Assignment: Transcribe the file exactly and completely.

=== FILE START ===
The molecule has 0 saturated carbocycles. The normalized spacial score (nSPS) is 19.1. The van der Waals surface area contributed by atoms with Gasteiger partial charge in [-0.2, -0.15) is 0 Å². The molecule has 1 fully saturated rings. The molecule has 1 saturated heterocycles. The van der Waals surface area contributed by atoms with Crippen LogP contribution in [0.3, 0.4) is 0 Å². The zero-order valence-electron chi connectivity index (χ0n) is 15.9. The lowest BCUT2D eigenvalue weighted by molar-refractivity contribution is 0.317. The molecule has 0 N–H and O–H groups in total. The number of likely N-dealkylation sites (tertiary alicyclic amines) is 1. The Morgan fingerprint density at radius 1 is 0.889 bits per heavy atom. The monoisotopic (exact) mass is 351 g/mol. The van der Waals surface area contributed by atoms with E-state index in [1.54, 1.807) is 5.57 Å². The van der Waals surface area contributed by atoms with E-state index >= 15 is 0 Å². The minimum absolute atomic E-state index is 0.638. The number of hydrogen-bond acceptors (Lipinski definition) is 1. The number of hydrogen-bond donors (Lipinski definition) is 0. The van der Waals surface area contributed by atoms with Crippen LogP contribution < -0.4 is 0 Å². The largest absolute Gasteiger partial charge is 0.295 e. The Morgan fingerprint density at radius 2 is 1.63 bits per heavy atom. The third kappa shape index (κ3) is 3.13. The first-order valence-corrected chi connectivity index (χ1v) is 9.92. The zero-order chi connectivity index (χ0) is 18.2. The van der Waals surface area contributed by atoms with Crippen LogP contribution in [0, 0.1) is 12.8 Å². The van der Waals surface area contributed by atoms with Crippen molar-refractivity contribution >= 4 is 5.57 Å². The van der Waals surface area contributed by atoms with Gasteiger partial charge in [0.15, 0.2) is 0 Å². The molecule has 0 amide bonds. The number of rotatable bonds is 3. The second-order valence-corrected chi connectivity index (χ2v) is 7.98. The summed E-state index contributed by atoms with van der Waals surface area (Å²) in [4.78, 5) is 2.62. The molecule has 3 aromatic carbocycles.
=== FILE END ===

The molecule has 0 saturated carbocycles. The normalized spacial score (nSPS) is 19.1. The van der Waals surface area contributed by atoms with Gasteiger partial charge in [-0.2, -0.15) is 0 Å². The molecule has 1 fully saturated rings. The molecule has 1 saturated heterocycles. The van der Waals surface area contributed by atoms with Crippen LogP contribution in [0.3, 0.4) is 0 Å². The zero-order valence-electron chi connectivity index (χ0n) is 15.9. The lowest BCUT2D eigenvalue weighted by molar-refractivity contribution is 0.317. The molecule has 0 N–H and O–H groups in total. The number of likely N-dealkylation sites (tertiary alicyclic amines) is 1. The Morgan fingerprint density at radius 1 is 0.889 bits per heavy atom. The monoisotopic (exact) mass is 351 g/mol. The van der Waals surface area contributed by atoms with E-state index in [1.54, 1.807) is 5.57 Å². The van der Waals surface area contributed by atoms with E-state index >= 15 is 0 Å². The minimum absolute atomic E-state index is 0.638. The number of hydrogen-bond acceptors (Lipinski definition) is 1. The number of hydrogen-bond donors (Lipinski definition) is 0. The van der Waals surface area contributed by atoms with Crippen LogP contribution < -0.4 is 0 Å². The largest absolute Gasteiger partial charge is 0.295 e. The Morgan fingerprint density at radius 2 is 1.63 bits per heavy atom. The third kappa shape index (κ3) is 3.13. The first-order valence-corrected chi connectivity index (χ1v) is 9.92. The zero-order chi connectivity index (χ0) is 18.2. The van der Waals surface area contributed by atoms with Crippen LogP contribution in [0, 0.1) is 12.8 Å². The van der Waals surface area contributed by atoms with Crippen molar-refractivity contribution >= 4 is 5.57 Å². The van der Waals surface area contributed by atoms with Gasteiger partial charge in [0.15, 0.2) is 0 Å². The molecule has 0 amide bonds. The number of rotatable bonds is 3. The second-order valence-corrected chi connectivity index (χ2v) is 7.98. The summed E-state index contributed by atoms with van der Waals surface area (Å²) in [4.78, 5) is 2.62. The molecule has 3 aromatic carbocycles.